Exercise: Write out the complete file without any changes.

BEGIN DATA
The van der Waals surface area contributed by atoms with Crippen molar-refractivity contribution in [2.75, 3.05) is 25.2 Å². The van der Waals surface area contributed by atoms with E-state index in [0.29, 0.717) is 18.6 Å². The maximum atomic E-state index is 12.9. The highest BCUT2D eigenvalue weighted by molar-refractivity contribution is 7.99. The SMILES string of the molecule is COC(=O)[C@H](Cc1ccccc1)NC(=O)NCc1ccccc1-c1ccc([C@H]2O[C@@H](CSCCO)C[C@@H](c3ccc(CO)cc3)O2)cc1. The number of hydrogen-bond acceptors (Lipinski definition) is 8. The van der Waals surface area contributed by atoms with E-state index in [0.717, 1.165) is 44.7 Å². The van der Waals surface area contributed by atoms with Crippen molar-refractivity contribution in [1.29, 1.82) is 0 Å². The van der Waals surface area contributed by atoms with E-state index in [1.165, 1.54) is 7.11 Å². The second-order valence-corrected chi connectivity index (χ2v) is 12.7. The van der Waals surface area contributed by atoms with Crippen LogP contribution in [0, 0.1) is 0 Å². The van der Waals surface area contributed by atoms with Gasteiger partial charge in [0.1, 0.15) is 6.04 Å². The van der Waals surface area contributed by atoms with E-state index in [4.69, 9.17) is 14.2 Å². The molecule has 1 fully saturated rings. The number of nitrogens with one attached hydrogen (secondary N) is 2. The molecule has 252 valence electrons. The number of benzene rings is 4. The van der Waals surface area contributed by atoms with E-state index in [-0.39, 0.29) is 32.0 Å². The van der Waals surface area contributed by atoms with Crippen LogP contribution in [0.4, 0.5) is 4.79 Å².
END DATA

The van der Waals surface area contributed by atoms with Crippen molar-refractivity contribution in [2.75, 3.05) is 25.2 Å². The van der Waals surface area contributed by atoms with E-state index in [0.29, 0.717) is 18.6 Å². The maximum atomic E-state index is 12.9. The highest BCUT2D eigenvalue weighted by molar-refractivity contribution is 7.99. The SMILES string of the molecule is COC(=O)[C@H](Cc1ccccc1)NC(=O)NCc1ccccc1-c1ccc([C@H]2O[C@@H](CSCCO)C[C@@H](c3ccc(CO)cc3)O2)cc1. The number of hydrogen-bond acceptors (Lipinski definition) is 8. The van der Waals surface area contributed by atoms with E-state index in [0.717, 1.165) is 44.7 Å². The van der Waals surface area contributed by atoms with Crippen molar-refractivity contribution in [1.29, 1.82) is 0 Å². The van der Waals surface area contributed by atoms with E-state index in [1.165, 1.54) is 7.11 Å². The second-order valence-corrected chi connectivity index (χ2v) is 12.7. The van der Waals surface area contributed by atoms with Crippen LogP contribution in [0, 0.1) is 0 Å². The van der Waals surface area contributed by atoms with Gasteiger partial charge in [0.1, 0.15) is 6.04 Å². The van der Waals surface area contributed by atoms with E-state index in [4.69, 9.17) is 14.2 Å². The molecule has 1 fully saturated rings. The number of nitrogens with one attached hydrogen (secondary N) is 2. The molecule has 252 valence electrons. The number of benzene rings is 4. The van der Waals surface area contributed by atoms with E-state index in [-0.39, 0.29) is 32.0 Å². The van der Waals surface area contributed by atoms with Crippen LogP contribution in [0.4, 0.5) is 4.79 Å².